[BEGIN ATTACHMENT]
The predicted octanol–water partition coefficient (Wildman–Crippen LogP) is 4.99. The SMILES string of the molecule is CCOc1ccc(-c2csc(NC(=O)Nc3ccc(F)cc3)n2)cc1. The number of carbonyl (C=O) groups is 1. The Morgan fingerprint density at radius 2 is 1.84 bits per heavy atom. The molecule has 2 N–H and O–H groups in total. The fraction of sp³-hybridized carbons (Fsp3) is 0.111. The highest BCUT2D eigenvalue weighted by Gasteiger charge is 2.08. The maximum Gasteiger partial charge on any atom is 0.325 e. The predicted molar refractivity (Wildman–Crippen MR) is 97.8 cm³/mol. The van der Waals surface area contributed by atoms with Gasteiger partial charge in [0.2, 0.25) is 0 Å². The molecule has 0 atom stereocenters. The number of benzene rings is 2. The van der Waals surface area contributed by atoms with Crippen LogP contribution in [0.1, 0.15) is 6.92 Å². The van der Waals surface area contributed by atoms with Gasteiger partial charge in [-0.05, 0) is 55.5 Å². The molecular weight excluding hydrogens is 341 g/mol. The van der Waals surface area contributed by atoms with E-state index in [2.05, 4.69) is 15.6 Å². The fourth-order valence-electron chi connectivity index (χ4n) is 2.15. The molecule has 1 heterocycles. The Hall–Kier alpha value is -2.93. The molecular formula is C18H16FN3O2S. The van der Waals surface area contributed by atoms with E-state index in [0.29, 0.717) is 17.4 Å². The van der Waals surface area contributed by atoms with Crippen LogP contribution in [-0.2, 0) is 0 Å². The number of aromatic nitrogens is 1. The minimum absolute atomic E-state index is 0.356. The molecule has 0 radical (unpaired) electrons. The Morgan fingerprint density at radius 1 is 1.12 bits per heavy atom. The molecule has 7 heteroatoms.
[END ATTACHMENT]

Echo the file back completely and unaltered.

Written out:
The predicted octanol–water partition coefficient (Wildman–Crippen LogP) is 4.99. The SMILES string of the molecule is CCOc1ccc(-c2csc(NC(=O)Nc3ccc(F)cc3)n2)cc1. The number of carbonyl (C=O) groups is 1. The Morgan fingerprint density at radius 2 is 1.84 bits per heavy atom. The molecule has 2 N–H and O–H groups in total. The fraction of sp³-hybridized carbons (Fsp3) is 0.111. The highest BCUT2D eigenvalue weighted by Gasteiger charge is 2.08. The maximum Gasteiger partial charge on any atom is 0.325 e. The predicted molar refractivity (Wildman–Crippen MR) is 97.8 cm³/mol. The van der Waals surface area contributed by atoms with Gasteiger partial charge in [0.2, 0.25) is 0 Å². The molecule has 0 atom stereocenters. The number of benzene rings is 2. The van der Waals surface area contributed by atoms with Crippen LogP contribution in [0.1, 0.15) is 6.92 Å². The van der Waals surface area contributed by atoms with Gasteiger partial charge in [-0.05, 0) is 55.5 Å². The molecular weight excluding hydrogens is 341 g/mol. The van der Waals surface area contributed by atoms with E-state index in [2.05, 4.69) is 15.6 Å². The fourth-order valence-electron chi connectivity index (χ4n) is 2.15. The molecule has 1 heterocycles. The Hall–Kier alpha value is -2.93. The molecular formula is C18H16FN3O2S. The van der Waals surface area contributed by atoms with E-state index in [0.29, 0.717) is 17.4 Å². The van der Waals surface area contributed by atoms with Crippen LogP contribution in [-0.2, 0) is 0 Å². The number of aromatic nitrogens is 1. The minimum absolute atomic E-state index is 0.356. The molecule has 0 radical (unpaired) electrons. The Morgan fingerprint density at radius 1 is 1.12 bits per heavy atom. The molecule has 7 heteroatoms.